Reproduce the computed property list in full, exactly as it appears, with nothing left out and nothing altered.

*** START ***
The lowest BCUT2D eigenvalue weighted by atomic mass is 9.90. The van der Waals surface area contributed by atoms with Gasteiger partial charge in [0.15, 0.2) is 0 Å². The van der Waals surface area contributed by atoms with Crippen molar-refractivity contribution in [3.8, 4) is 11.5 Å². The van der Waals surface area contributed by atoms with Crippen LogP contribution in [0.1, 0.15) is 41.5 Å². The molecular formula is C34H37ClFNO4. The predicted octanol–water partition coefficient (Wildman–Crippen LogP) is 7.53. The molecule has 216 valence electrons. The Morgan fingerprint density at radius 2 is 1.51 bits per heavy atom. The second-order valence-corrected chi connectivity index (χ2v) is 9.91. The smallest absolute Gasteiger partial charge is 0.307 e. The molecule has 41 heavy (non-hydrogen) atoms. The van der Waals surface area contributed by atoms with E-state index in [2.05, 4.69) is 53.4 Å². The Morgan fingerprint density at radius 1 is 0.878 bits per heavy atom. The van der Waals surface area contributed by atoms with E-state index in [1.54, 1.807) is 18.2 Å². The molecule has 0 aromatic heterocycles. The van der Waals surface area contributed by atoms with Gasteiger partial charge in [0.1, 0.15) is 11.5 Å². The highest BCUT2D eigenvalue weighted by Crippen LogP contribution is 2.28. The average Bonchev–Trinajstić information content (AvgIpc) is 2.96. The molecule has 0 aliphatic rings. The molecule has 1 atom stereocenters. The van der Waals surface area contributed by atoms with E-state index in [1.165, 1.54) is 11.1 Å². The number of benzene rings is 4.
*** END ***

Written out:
The lowest BCUT2D eigenvalue weighted by atomic mass is 9.90. The van der Waals surface area contributed by atoms with Gasteiger partial charge in [0.15, 0.2) is 0 Å². The van der Waals surface area contributed by atoms with Crippen molar-refractivity contribution in [3.8, 4) is 11.5 Å². The van der Waals surface area contributed by atoms with Crippen LogP contribution in [0.1, 0.15) is 41.5 Å². The molecular formula is C34H37ClFNO4. The predicted octanol–water partition coefficient (Wildman–Crippen LogP) is 7.53. The molecule has 216 valence electrons. The Morgan fingerprint density at radius 2 is 1.51 bits per heavy atom. The second-order valence-corrected chi connectivity index (χ2v) is 9.91. The smallest absolute Gasteiger partial charge is 0.307 e. The molecule has 41 heavy (non-hydrogen) atoms. The van der Waals surface area contributed by atoms with E-state index in [2.05, 4.69) is 53.4 Å². The Morgan fingerprint density at radius 1 is 0.878 bits per heavy atom. The van der Waals surface area contributed by atoms with E-state index in [1.54, 1.807) is 18.2 Å². The molecule has 0 aromatic heterocycles. The van der Waals surface area contributed by atoms with Gasteiger partial charge in [0.1, 0.15) is 11.5 Å². The highest BCUT2D eigenvalue weighted by Crippen LogP contribution is 2.28. The average Bonchev–Trinajstić information content (AvgIpc) is 2.96. The molecule has 0 aliphatic rings. The molecule has 1 atom stereocenters. The van der Waals surface area contributed by atoms with E-state index in [1.165, 1.54) is 11.1 Å². The number of benzene rings is 4.